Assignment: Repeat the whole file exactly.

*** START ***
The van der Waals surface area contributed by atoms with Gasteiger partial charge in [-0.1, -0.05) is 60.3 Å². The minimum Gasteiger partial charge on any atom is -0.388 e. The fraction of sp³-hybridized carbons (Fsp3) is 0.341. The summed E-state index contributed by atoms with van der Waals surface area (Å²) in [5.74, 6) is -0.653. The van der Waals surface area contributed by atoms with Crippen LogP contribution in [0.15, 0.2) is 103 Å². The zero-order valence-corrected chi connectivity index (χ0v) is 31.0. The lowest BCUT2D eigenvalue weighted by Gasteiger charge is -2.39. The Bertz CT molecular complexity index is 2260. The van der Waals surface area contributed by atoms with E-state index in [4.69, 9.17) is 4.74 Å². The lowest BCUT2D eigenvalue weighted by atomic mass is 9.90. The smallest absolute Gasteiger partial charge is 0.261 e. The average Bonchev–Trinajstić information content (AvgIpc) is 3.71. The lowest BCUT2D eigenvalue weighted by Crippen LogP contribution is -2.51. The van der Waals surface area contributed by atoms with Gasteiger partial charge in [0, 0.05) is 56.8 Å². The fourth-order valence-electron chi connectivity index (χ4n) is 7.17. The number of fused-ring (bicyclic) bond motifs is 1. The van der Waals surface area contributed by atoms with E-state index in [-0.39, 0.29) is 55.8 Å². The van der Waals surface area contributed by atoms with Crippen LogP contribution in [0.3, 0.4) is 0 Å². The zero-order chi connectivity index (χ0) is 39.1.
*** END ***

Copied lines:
The van der Waals surface area contributed by atoms with Gasteiger partial charge in [-0.1, -0.05) is 60.3 Å². The minimum Gasteiger partial charge on any atom is -0.388 e. The fraction of sp³-hybridized carbons (Fsp3) is 0.341. The summed E-state index contributed by atoms with van der Waals surface area (Å²) in [5.74, 6) is -0.653. The van der Waals surface area contributed by atoms with Crippen LogP contribution in [0.15, 0.2) is 103 Å². The zero-order valence-corrected chi connectivity index (χ0v) is 31.0. The lowest BCUT2D eigenvalue weighted by Gasteiger charge is -2.39. The Bertz CT molecular complexity index is 2260. The van der Waals surface area contributed by atoms with E-state index in [4.69, 9.17) is 4.74 Å². The lowest BCUT2D eigenvalue weighted by atomic mass is 9.90. The smallest absolute Gasteiger partial charge is 0.261 e. The average Bonchev–Trinajstić information content (AvgIpc) is 3.71. The lowest BCUT2D eigenvalue weighted by Crippen LogP contribution is -2.51. The van der Waals surface area contributed by atoms with Gasteiger partial charge in [0, 0.05) is 56.8 Å². The fourth-order valence-electron chi connectivity index (χ4n) is 7.17. The number of fused-ring (bicyclic) bond motifs is 1. The van der Waals surface area contributed by atoms with E-state index in [-0.39, 0.29) is 55.8 Å². The van der Waals surface area contributed by atoms with Crippen LogP contribution in [0.3, 0.4) is 0 Å². The zero-order chi connectivity index (χ0) is 39.1.